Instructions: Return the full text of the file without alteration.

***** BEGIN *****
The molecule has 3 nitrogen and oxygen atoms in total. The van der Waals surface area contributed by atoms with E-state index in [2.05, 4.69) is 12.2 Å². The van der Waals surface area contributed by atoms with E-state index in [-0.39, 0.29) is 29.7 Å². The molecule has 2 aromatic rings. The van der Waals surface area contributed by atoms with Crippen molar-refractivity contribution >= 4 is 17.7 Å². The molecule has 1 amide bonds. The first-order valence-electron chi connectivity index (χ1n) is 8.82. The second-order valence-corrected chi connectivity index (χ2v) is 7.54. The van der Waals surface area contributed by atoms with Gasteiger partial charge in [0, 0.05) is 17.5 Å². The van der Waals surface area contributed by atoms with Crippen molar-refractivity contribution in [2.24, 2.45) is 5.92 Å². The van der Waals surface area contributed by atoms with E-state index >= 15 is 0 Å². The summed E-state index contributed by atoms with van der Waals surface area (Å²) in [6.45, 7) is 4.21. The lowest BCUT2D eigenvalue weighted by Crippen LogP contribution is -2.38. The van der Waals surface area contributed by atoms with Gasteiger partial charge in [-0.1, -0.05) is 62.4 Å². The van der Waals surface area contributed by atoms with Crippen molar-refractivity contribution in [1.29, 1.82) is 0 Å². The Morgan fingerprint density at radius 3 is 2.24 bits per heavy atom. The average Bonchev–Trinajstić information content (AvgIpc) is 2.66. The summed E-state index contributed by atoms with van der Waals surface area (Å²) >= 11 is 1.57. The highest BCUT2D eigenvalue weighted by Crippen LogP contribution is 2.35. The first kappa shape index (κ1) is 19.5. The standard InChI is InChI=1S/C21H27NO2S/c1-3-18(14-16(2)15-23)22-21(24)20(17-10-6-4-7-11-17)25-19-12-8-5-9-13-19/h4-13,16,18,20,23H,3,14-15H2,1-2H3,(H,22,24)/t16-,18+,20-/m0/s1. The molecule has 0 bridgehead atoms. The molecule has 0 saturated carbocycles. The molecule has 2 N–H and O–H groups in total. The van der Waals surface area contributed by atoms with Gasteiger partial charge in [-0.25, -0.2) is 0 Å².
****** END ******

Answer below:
The molecule has 3 nitrogen and oxygen atoms in total. The van der Waals surface area contributed by atoms with E-state index in [2.05, 4.69) is 12.2 Å². The van der Waals surface area contributed by atoms with E-state index in [-0.39, 0.29) is 29.7 Å². The molecule has 2 aromatic rings. The van der Waals surface area contributed by atoms with Crippen molar-refractivity contribution >= 4 is 17.7 Å². The molecule has 1 amide bonds. The first-order valence-electron chi connectivity index (χ1n) is 8.82. The second-order valence-corrected chi connectivity index (χ2v) is 7.54. The van der Waals surface area contributed by atoms with Gasteiger partial charge in [0, 0.05) is 17.5 Å². The van der Waals surface area contributed by atoms with Crippen molar-refractivity contribution in [2.24, 2.45) is 5.92 Å². The van der Waals surface area contributed by atoms with E-state index >= 15 is 0 Å². The summed E-state index contributed by atoms with van der Waals surface area (Å²) in [6.45, 7) is 4.21. The lowest BCUT2D eigenvalue weighted by Crippen LogP contribution is -2.38. The van der Waals surface area contributed by atoms with Gasteiger partial charge in [-0.1, -0.05) is 62.4 Å². The van der Waals surface area contributed by atoms with Crippen molar-refractivity contribution in [1.29, 1.82) is 0 Å². The Morgan fingerprint density at radius 3 is 2.24 bits per heavy atom. The average Bonchev–Trinajstić information content (AvgIpc) is 2.66. The summed E-state index contributed by atoms with van der Waals surface area (Å²) >= 11 is 1.57. The highest BCUT2D eigenvalue weighted by Crippen LogP contribution is 2.35. The first kappa shape index (κ1) is 19.5. The standard InChI is InChI=1S/C21H27NO2S/c1-3-18(14-16(2)15-23)22-21(24)20(17-10-6-4-7-11-17)25-19-12-8-5-9-13-19/h4-13,16,18,20,23H,3,14-15H2,1-2H3,(H,22,24)/t16-,18+,20-/m0/s1. The molecule has 0 bridgehead atoms. The molecule has 0 saturated carbocycles. The molecule has 2 N–H and O–H groups in total. The van der Waals surface area contributed by atoms with Gasteiger partial charge in [-0.25, -0.2) is 0 Å².